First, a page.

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The European Connection

Sep 18, 2014
Earlier this year, the European Parliament (EP) voted in favour of a European Commission (EC) proposal to decrease vehicle noise.

Road noise emissions to be reduced

Noise limit values will ultimately be decreased by 4 dB(A)* for cars, vans, buses and coaches and for trucks by 3 dB(A). Altogether, this is expected to reduce vehicle noise nuisance by some 25%. Despite increasing traffic, noise emissions limits for vehicles have not changed since 1996. The limits values will be decreased in 3 steps: The first step will apply two years after publication of the final approval of the proposal, followed by the second step in 5/7 years and the third step in ten/12 years.

In addition, a new and more representative test method to measure sound emissions will ensure that the sound level of vehicles under street driving conditions does not differ from the type-approval test results. This test method is recognised internationally, making it easier for vehicle manufacturers to export outside the EU.

Finally it is proposed that electric and hybrid electric vehicles be fitted with sound generating devices which would make these cars safer for pedestrians and visually impaired people.

The World Health Organisation has concluded that reduction of traffic noise is essential to improve the health and quality of life of Europe's citizens.

The deal reached by the EP and the Council is the follow up of the proposal made by the EC back in 2011.

New noise limits measured with a new test method

The noise levels of new vehicles will be measured by a new and more representative test method.

To this end, so-called additional sound emission provisions (ASEP) will be included in the test procedure. These are preventive requirements which will ensure that the sound emissions of a vehicle under street driving conditions will not differ significantly from what can be expected from the type-approval test result for the relevant specific vehicle.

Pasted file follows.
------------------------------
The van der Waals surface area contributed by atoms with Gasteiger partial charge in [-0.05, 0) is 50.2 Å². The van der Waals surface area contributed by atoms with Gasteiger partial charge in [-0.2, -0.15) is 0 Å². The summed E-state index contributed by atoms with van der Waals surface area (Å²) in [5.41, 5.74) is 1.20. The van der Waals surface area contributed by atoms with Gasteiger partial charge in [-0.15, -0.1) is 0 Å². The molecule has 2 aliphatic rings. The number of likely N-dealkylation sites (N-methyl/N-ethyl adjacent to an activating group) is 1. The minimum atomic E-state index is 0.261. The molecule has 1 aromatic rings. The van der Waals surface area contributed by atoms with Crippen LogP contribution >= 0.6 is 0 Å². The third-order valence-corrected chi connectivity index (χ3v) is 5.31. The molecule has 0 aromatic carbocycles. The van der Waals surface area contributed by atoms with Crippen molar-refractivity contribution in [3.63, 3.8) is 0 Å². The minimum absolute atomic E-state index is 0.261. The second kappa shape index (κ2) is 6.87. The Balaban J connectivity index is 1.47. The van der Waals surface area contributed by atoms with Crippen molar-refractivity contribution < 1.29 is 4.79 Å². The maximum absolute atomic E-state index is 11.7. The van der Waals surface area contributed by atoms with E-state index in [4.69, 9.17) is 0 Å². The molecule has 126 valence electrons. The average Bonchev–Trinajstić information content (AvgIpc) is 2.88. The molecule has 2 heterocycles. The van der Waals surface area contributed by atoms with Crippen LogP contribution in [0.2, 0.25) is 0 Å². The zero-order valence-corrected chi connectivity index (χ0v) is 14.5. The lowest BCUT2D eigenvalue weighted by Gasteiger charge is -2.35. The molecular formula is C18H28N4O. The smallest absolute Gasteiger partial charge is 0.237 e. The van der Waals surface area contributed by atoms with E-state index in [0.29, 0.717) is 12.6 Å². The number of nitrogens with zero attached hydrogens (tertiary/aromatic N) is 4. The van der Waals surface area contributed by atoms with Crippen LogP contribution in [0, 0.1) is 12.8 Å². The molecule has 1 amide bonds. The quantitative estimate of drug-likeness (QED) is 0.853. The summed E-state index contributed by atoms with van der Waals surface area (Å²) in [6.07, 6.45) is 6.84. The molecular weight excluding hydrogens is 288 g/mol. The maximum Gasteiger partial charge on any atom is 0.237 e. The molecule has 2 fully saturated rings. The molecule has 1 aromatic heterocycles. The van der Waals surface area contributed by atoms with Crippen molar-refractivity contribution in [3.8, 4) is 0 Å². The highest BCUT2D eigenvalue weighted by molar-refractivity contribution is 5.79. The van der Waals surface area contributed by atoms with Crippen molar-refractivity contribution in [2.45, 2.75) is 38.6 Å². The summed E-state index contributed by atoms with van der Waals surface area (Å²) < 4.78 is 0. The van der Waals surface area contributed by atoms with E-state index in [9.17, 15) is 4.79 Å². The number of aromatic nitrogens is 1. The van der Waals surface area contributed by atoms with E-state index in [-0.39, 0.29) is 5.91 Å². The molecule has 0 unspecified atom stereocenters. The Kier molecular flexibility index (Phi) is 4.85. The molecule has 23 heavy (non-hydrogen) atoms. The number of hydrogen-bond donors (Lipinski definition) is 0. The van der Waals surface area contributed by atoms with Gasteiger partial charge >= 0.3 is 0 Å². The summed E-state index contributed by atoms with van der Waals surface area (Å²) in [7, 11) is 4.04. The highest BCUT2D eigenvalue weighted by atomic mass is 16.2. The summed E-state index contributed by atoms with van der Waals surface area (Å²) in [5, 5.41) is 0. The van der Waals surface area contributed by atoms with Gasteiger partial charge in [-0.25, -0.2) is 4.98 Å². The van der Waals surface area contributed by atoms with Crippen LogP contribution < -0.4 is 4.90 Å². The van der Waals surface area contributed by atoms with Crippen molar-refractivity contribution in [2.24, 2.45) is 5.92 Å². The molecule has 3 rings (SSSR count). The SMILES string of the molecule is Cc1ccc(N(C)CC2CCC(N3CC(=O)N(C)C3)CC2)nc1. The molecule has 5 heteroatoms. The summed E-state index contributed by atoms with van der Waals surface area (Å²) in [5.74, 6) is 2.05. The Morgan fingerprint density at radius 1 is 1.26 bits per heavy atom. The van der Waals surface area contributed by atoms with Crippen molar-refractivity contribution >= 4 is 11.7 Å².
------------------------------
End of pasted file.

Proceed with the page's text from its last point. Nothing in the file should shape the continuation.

'Acoustic Vehicle Alerting Systems' for electric vehicles

So-called 'Acoustic Vehicle Alerting Systems' requirements are aimed at ensuring that only adequate sound devices are used which will also lead to a harmonisation of the technology. The fitting as such will be mandatory for all Electric and hybrid electric vehicles after a transitional period of 5 years. This is aimed at increasing road safety and avoiding road-accident injuries.

A global benefit

Having the same basic rules throughout the EU will make it easier to buy, sell and use vehicles in any Member State – and will help to ensure equal health, safety and environmental standards across the EU.

With this proposal the current EU rules applicable to noise emissions from vehicles will be updated and further aligned with internationally recognised UN standards. This should enable improved market access for European car manufacturers in those third countries which are contracting parties to the UNECE Agreement of 1958 and thus boost the competitiveness of European industry.

*A-weighted decibels [dB(A)] are an expression of the relative loudness of sounds in air as perceived by the human ear.

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